St. Jude Children’s Research Hospital is well known for its one-of-a-kind pediatric cancer research. Now, it has a one-of-a-kind tool that scientists say gives them the world’s clearest picture of cells on an atomic level, which could help advance some treatments for cancer.
The new machine—a superconducting magnet, called a nuclear magnetic resonance spectrometer—weighs ten tons and cost $10 million dollars. In the shape of a large cylinder, it’s around the size of a small compact car.
Right now, it’s the most powerful magnet of its kind in the world. The device provides high-resolution images of some of the smallest parts of our cells such as DNA, RNA and proteins.
“We’ll be able to look at biological systems that have remained out of reach so far simply because...we didn’t have the right technology,” says Dr. Babis Kalodimos, the head of the hospital’s structural biology department.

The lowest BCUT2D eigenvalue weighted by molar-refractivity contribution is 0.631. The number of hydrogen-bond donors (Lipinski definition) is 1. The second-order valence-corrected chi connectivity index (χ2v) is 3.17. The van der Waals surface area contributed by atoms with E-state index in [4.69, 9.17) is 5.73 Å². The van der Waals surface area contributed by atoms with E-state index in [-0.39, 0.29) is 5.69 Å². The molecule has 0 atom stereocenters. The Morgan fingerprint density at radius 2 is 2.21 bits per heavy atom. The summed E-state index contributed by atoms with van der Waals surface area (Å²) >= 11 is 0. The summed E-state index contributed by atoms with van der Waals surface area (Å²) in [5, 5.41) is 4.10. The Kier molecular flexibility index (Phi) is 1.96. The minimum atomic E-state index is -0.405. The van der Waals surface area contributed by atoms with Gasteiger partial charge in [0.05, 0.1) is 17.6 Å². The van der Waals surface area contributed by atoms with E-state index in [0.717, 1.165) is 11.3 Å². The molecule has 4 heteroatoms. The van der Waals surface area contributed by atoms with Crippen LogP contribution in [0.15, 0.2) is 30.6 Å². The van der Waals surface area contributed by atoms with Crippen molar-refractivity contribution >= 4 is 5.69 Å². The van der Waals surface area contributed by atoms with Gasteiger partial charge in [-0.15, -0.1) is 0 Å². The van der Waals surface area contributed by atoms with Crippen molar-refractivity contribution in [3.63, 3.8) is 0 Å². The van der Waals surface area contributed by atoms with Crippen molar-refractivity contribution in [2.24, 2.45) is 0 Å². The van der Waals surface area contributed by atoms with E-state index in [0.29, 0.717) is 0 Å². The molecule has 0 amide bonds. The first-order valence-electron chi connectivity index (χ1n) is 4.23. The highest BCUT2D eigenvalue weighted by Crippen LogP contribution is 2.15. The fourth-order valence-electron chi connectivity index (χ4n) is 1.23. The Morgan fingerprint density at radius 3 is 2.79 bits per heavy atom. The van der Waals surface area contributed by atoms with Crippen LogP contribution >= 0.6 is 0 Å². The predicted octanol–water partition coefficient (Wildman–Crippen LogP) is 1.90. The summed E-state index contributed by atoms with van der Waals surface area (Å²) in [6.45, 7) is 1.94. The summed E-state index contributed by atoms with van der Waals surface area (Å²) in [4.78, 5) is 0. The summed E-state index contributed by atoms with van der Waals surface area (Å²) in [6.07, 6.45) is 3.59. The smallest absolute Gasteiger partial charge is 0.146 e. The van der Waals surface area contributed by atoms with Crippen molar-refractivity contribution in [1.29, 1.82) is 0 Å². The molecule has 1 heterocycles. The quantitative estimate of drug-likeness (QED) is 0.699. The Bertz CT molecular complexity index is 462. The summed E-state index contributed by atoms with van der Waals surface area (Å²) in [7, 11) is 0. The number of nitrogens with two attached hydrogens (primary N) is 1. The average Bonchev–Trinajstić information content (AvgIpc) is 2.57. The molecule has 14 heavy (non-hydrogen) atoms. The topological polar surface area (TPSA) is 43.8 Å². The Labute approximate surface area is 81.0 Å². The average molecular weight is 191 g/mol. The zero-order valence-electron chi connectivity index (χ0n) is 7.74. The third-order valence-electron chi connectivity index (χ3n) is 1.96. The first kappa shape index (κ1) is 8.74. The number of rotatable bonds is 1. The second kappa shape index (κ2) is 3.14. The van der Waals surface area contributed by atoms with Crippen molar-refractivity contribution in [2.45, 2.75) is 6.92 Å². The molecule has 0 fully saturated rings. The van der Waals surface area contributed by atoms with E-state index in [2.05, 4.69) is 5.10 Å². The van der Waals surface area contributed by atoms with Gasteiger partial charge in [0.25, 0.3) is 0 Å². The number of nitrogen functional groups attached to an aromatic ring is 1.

Though the hospital already has several other spectrometers, Kalodimos says the new magnet will provide scientists with a more precise snapshot of how normal cells function.
This will help them discern how cancerous cells malfunction as they investigate the biomolecular triggers for cancer.
“You [can] look at some specific proteins that we know are implicated in certain diseases, like cancer for example,” says Kalodimos. “[Then] you ask...what has happened to this protein?”
Clinicians rely on these fundamental science studies, he says, to create new drug therapies.
The magnet is scheduled to go online within the month.